The top prospect in the Cubs' organization, who has a .240/.305/.449 line with 19 doubles and 14 HRs in 84 games and 348 plate appearances at Triple-A Iowa this season, went with the breaking ball from the 19-year-old right-hander and sent it around 380 feet to right in Target Field in Minnesota...
The two-run home run Baez hit gave the World team a 2-1 lead over the US squad in the sixth inning of the Sirius/XM All-Star Futures Game, a showcase for the game's top young talents.
Giolito, the Washington Nationals' 2012 1st Round pick and no.1 overall prospect, has pitched inside major league ballparks before, but as he told MLB Network Radio "Minors and Majors" host Grant Paulsen this morning, he knew this might be a different experience.
"Last time I pitched in a major league park was Petco for the Aflac game," Giolito said, "and I think it's a little bit of a different atmosphere, because now this is pro ball and there's probably a few more people in the stands."
It was different, he explained after his 13-pitch outing, which saw him give up a line drive single to center by 21-year-old Toronto Blue Jays' prospect Dalton Baez, that hit his glove on the way back up the middle, and the home run by Baez before he retired 20-year-old LA Angels' prospects Jose Rondon on a line drive to left and threw a 2-2 curve by 23-year-old Twins' prospect Kennys Vargas to get a swinging K.
Giolito said breaking ball was fine in pen but ones he threw in @FuturesGame hung. Admitted seeing this many fans got to him a bit.— Jim Callis (@jimcallisMLB) July 13, 2014
In 14 starts with the Low-A Hagerstown Suns this season before today's appearance in Target Field, Giolito is (4-2) with a 2.47 ERA, a 3.82 FIP, 24 walks (3.29 BB/9) and 72 Ks (9.87 K/9) in 65 ⅔ IP.
He split the 2013 season, which started late after he worked his way back from Tommy John surgery, between the Gulf Coast Nationals and the NY/Penn League's Auburn Doubledays.
The process of getting back on the mound and into competitive action was a long one, but as he said today, it also toughened him up.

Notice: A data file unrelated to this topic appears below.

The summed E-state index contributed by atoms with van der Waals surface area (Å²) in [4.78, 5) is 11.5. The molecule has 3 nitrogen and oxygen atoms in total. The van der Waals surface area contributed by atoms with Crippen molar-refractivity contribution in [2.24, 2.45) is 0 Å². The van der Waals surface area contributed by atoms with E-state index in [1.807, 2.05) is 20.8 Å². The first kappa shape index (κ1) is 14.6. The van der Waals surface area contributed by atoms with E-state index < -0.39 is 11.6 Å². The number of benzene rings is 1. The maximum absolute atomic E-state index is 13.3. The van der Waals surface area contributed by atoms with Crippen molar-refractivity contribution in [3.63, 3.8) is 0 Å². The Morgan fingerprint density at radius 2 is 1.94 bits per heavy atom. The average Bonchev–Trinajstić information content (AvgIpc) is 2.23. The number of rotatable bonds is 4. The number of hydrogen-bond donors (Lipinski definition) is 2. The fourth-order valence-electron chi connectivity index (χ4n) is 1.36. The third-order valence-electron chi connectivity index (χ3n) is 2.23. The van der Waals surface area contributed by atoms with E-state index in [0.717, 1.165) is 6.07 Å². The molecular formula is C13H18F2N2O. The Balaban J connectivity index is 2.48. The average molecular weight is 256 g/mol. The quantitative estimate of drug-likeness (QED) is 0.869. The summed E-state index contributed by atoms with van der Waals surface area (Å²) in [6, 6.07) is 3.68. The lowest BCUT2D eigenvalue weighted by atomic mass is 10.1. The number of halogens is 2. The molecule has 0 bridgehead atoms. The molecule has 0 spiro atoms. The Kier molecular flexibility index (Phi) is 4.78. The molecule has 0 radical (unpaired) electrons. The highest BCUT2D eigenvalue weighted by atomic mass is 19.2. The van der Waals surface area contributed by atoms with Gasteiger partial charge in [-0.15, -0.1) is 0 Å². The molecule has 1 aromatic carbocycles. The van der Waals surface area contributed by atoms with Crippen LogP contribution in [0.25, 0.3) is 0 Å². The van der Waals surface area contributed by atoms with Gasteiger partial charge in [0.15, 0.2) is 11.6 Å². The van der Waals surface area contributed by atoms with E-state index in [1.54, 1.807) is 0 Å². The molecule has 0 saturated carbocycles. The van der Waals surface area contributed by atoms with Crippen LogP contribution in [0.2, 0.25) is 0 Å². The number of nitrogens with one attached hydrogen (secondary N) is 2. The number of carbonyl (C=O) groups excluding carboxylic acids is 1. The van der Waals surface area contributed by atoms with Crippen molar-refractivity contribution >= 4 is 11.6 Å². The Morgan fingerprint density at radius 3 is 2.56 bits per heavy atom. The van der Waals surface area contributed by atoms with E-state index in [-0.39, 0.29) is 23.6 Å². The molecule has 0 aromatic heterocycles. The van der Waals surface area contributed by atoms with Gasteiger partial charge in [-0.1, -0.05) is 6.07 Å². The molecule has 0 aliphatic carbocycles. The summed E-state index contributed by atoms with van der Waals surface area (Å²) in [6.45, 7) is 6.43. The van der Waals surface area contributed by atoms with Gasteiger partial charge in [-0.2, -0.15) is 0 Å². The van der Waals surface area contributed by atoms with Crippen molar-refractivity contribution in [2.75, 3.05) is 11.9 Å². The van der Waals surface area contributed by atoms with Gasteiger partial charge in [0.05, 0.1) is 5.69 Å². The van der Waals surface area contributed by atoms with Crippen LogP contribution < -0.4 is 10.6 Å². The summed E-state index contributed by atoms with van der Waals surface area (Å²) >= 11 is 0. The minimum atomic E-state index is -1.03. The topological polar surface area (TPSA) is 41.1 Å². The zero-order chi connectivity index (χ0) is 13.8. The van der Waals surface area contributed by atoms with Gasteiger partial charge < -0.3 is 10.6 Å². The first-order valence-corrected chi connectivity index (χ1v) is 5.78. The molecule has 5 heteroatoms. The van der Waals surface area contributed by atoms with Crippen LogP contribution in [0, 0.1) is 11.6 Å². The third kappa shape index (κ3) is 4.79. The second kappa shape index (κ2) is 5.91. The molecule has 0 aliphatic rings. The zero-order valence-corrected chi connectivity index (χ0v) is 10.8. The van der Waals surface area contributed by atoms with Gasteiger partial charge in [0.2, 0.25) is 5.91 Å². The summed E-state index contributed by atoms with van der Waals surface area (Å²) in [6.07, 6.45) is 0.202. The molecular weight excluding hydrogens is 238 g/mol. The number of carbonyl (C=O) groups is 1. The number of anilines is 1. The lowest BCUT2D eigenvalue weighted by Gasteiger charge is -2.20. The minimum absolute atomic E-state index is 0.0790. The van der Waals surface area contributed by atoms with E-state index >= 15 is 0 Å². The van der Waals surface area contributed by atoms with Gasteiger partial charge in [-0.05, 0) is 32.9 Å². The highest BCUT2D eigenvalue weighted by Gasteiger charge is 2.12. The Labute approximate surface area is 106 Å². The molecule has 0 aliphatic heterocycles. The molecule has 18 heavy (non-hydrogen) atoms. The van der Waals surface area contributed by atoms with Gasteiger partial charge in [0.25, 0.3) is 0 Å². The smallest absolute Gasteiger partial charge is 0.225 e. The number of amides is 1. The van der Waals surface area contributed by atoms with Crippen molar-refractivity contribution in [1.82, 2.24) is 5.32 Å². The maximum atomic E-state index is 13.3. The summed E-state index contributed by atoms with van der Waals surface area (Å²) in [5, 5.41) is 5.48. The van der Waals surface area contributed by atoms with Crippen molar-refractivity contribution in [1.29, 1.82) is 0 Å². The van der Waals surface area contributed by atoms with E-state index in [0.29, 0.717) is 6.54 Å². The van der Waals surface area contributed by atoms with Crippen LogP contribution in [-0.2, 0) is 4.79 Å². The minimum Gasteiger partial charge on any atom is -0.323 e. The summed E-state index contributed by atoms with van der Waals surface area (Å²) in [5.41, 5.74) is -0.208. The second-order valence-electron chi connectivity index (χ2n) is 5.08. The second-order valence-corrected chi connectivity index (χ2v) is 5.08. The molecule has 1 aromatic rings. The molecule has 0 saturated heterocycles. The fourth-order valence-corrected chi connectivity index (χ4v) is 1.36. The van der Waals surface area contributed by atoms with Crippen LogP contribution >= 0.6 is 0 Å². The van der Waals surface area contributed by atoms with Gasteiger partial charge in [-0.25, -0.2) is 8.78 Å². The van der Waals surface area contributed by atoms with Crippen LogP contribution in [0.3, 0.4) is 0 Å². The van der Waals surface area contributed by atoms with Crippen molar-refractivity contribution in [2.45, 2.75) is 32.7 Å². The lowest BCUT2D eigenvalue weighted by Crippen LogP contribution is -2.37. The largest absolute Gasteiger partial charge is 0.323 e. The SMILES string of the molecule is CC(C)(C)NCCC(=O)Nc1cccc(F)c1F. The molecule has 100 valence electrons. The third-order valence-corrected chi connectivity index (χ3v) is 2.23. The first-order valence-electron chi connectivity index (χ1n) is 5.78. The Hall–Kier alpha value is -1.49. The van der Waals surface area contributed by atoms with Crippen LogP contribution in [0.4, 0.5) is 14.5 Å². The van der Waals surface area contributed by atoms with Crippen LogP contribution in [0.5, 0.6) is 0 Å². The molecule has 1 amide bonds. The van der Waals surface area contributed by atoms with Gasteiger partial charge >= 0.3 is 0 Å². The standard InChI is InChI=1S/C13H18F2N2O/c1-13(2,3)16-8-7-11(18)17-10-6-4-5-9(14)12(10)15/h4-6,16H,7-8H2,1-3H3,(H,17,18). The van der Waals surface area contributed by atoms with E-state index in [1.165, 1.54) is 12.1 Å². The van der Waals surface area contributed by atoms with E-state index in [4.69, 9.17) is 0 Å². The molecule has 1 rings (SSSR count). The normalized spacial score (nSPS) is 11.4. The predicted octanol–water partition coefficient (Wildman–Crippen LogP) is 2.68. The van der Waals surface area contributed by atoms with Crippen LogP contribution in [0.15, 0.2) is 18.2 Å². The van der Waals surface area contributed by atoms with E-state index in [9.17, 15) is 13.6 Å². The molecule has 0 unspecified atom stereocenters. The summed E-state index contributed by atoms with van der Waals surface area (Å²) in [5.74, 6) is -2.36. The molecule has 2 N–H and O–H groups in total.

"Obviously it's never fortunate to have to go down with an injury, have to have surgery or anything like that," Giolito said, "but I really trusted the process. The Nationals have a good way of rehabbing arms back to health and I just committed myself to the physical therapy and got after it every day. It's mentally tough, physically tough, but I got through it and it's made me stronger for it, honestly, a little bit more mentally tough and now my arm is fine."
His goal this season, now that he's back on the mound, is, "... just becoming a better pitcher."
"Learning how to pitch vs throw," he said, "which is what most guys do in high school, just kind of go out there and throw. So I've learned that you don't have to go out there and try to sit 95-98 the entire game. You can work 93-96 and spot it up, mix in the changeup, pitch guys backwards if you need to. I've made strides on all those things, but I'm never satisfied. There's definitely a lot of stuff I need to work on to keep moving up and become a better pitcher."
This afternoon in Minneapolis, he threw a fastball that sat around 94-96 mph, a change that was around 82 mph, and the curve which was around 84 mph. He has another fastball too, but said today he hasn't used the two-seamer since turning pro.
"I haven't thrown the two-seamer and I don't think I will until Double-A," Giolito said.
Asked if it was an organizational decision to stick with the four-seam fastball, Giolito told Paulsen, "I think it's an organization thing. It's just a matter of making sure that I get my four-seam fastball command as [good] as it can be. Because it definitely needs work, I know that."
Other than that one limitation, not much has changed since he turned pro.
"Everything else is pretty much the same," the 16th overall pick of the 2012 Draft said. "Definitely worked a lot off the changeup and trying to make strides on that as well."
He'll get used to big crowds watching him pitch.